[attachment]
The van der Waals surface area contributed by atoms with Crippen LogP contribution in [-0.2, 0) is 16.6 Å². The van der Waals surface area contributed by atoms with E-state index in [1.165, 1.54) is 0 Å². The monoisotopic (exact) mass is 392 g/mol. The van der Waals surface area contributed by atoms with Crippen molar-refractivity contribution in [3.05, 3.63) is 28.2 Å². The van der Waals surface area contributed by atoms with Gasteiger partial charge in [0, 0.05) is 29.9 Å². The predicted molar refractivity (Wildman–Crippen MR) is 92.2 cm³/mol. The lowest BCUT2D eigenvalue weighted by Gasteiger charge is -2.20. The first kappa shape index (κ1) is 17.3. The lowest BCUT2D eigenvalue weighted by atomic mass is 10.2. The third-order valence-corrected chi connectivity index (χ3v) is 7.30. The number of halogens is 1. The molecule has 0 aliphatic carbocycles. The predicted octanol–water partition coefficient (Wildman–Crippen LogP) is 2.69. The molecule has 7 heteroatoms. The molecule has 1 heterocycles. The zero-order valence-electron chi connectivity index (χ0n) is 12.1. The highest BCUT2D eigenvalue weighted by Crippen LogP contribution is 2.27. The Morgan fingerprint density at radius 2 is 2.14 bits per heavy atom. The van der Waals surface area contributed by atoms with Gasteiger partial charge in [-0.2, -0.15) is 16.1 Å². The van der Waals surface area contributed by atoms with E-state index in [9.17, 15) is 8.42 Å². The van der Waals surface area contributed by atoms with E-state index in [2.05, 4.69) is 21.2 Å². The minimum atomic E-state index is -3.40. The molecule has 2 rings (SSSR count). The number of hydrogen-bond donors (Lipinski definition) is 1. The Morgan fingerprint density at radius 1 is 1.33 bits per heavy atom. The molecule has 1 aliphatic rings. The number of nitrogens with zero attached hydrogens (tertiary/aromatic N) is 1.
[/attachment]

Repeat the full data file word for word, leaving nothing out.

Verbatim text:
The van der Waals surface area contributed by atoms with Crippen LogP contribution in [-0.2, 0) is 16.6 Å². The van der Waals surface area contributed by atoms with E-state index in [1.165, 1.54) is 0 Å². The monoisotopic (exact) mass is 392 g/mol. The van der Waals surface area contributed by atoms with Crippen molar-refractivity contribution in [3.05, 3.63) is 28.2 Å². The van der Waals surface area contributed by atoms with Gasteiger partial charge in [0, 0.05) is 29.9 Å². The predicted molar refractivity (Wildman–Crippen MR) is 92.2 cm³/mol. The lowest BCUT2D eigenvalue weighted by Gasteiger charge is -2.20. The first kappa shape index (κ1) is 17.3. The lowest BCUT2D eigenvalue weighted by atomic mass is 10.2. The third-order valence-corrected chi connectivity index (χ3v) is 7.30. The number of halogens is 1. The molecule has 0 aliphatic carbocycles. The predicted octanol–water partition coefficient (Wildman–Crippen LogP) is 2.69. The molecule has 7 heteroatoms. The molecule has 1 heterocycles. The zero-order valence-electron chi connectivity index (χ0n) is 12.1. The highest BCUT2D eigenvalue weighted by Crippen LogP contribution is 2.27. The Morgan fingerprint density at radius 2 is 2.14 bits per heavy atom. The van der Waals surface area contributed by atoms with Gasteiger partial charge in [-0.2, -0.15) is 16.1 Å². The van der Waals surface area contributed by atoms with E-state index in [9.17, 15) is 8.42 Å². The van der Waals surface area contributed by atoms with E-state index in [2.05, 4.69) is 21.2 Å². The minimum atomic E-state index is -3.40. The molecule has 2 rings (SSSR count). The number of hydrogen-bond donors (Lipinski definition) is 1. The Morgan fingerprint density at radius 1 is 1.33 bits per heavy atom. The molecule has 1 aliphatic rings. The number of nitrogens with zero attached hydrogens (tertiary/aromatic N) is 1.